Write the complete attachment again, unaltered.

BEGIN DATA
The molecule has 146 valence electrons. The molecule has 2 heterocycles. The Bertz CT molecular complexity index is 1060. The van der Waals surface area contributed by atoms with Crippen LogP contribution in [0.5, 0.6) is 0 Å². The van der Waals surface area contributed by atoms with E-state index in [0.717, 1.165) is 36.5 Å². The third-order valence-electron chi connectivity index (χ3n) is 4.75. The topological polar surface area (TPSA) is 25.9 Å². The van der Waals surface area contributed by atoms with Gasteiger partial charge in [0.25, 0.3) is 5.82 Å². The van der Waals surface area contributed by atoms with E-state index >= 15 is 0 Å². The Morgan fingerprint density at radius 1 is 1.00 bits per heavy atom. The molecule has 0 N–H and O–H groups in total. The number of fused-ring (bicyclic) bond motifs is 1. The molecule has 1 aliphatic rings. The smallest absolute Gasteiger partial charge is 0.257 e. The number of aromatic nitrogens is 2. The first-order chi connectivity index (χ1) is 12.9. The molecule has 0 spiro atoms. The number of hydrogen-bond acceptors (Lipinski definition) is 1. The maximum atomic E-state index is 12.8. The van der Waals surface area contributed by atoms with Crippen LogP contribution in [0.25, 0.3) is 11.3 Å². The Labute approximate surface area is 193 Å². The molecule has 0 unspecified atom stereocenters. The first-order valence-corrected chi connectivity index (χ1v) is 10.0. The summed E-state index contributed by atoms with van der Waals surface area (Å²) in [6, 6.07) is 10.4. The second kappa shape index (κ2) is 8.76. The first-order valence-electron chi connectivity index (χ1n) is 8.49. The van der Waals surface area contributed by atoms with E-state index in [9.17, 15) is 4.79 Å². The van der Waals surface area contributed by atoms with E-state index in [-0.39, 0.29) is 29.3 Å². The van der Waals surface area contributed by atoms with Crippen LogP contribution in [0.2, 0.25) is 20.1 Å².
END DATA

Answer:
The molecule has 146 valence electrons. The molecule has 2 heterocycles. The Bertz CT molecular complexity index is 1060. The van der Waals surface area contributed by atoms with Crippen LogP contribution in [0.5, 0.6) is 0 Å². The van der Waals surface area contributed by atoms with E-state index in [0.717, 1.165) is 36.5 Å². The third-order valence-electron chi connectivity index (χ3n) is 4.75. The topological polar surface area (TPSA) is 25.9 Å². The van der Waals surface area contributed by atoms with Gasteiger partial charge in [0.25, 0.3) is 5.82 Å². The van der Waals surface area contributed by atoms with E-state index >= 15 is 0 Å². The Morgan fingerprint density at radius 1 is 1.00 bits per heavy atom. The molecule has 0 N–H and O–H groups in total. The number of fused-ring (bicyclic) bond motifs is 1. The molecule has 1 aliphatic rings. The smallest absolute Gasteiger partial charge is 0.257 e. The number of aromatic nitrogens is 2. The first-order chi connectivity index (χ1) is 12.9. The molecule has 0 spiro atoms. The number of hydrogen-bond acceptors (Lipinski definition) is 1. The maximum atomic E-state index is 12.8. The van der Waals surface area contributed by atoms with Crippen LogP contribution in [0.25, 0.3) is 11.3 Å². The Labute approximate surface area is 193 Å². The molecule has 0 unspecified atom stereocenters. The first-order valence-corrected chi connectivity index (χ1v) is 10.0. The summed E-state index contributed by atoms with van der Waals surface area (Å²) in [6, 6.07) is 10.4. The second kappa shape index (κ2) is 8.76. The first-order valence-electron chi connectivity index (χ1n) is 8.49. The van der Waals surface area contributed by atoms with E-state index in [9.17, 15) is 4.79 Å². The van der Waals surface area contributed by atoms with E-state index in [-0.39, 0.29) is 29.3 Å². The van der Waals surface area contributed by atoms with Crippen LogP contribution in [0.2, 0.25) is 20.1 Å².